Kyle P. Nodes

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The Supreme Court has long endorsed the theory of the “colorblind” Equal Protection Clause, viewing it as a mandate of only facial equality. Due to rigid doctrine that limits true protection to only a short, stagnant list of fundamental rights and suspect classifications and that requires proof of discriminatory intent, only the most blatant, purposeful inequality is within constitutional reach. Festering outside of this doctrinal sphere are powerful examples of state actions that impose disparate impacts on marginalized communities, such as the nationwide system of laws that disqualify individuals—disproportionately black men—with felony convictions from the jury pool.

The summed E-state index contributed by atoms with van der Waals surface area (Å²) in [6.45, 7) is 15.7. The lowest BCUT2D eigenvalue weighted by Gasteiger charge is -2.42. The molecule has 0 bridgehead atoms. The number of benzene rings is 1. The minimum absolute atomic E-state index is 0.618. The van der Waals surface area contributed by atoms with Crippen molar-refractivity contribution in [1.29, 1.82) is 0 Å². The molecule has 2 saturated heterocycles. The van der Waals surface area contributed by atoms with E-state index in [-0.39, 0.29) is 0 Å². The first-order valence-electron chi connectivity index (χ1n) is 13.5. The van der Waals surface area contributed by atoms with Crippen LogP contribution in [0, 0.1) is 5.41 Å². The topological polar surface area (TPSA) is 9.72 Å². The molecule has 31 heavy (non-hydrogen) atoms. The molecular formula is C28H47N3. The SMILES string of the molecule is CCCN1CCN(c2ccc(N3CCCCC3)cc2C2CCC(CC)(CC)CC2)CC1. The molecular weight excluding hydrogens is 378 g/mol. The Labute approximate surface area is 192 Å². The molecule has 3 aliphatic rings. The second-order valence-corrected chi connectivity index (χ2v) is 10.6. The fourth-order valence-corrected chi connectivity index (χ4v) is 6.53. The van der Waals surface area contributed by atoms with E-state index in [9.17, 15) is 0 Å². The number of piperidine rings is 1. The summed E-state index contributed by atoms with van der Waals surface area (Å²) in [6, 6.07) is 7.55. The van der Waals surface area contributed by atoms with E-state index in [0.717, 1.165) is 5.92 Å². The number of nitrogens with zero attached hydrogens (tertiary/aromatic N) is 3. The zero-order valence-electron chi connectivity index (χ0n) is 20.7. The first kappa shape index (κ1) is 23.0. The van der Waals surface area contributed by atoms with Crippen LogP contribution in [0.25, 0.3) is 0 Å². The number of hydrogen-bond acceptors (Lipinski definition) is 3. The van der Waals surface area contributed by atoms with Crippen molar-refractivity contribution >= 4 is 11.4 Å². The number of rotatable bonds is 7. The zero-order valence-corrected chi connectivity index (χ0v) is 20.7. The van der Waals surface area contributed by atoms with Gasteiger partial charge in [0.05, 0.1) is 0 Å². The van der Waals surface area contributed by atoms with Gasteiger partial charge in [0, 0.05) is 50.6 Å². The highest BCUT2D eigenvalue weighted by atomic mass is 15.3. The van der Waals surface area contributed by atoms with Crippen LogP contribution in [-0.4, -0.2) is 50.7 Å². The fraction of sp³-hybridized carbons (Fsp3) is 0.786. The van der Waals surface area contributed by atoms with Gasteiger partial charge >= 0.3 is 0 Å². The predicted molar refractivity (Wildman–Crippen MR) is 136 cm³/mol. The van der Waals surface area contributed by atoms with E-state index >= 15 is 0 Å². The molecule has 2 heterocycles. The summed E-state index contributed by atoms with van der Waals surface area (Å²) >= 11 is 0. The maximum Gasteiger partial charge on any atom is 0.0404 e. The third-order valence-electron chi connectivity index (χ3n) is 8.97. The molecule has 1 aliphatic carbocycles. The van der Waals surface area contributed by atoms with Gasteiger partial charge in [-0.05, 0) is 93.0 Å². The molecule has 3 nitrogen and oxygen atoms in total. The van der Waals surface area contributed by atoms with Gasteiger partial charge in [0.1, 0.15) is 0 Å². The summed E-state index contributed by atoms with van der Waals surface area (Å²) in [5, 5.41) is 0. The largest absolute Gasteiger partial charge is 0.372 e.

However, the door to a new approach for combatting such issues may have recently opened. In Obergefell v. Hodges, the Supreme Court embraced the interconnection between the Fourteenth Amendment’s Due Process and Equal Protection Clauses to move beyond the restrictions of current equal protection doctrine and strike down same-sex marriage bans. This “equal dignity” approach embraces a different view of equality protection: antisubordination theory, which focuses on ensuring substantive equality. This Note proposes a framework for applying equal dignity, utilizing the example of felon-juror exclusion to argue that it can serve as a principled approach for addressing disparate impact claims.

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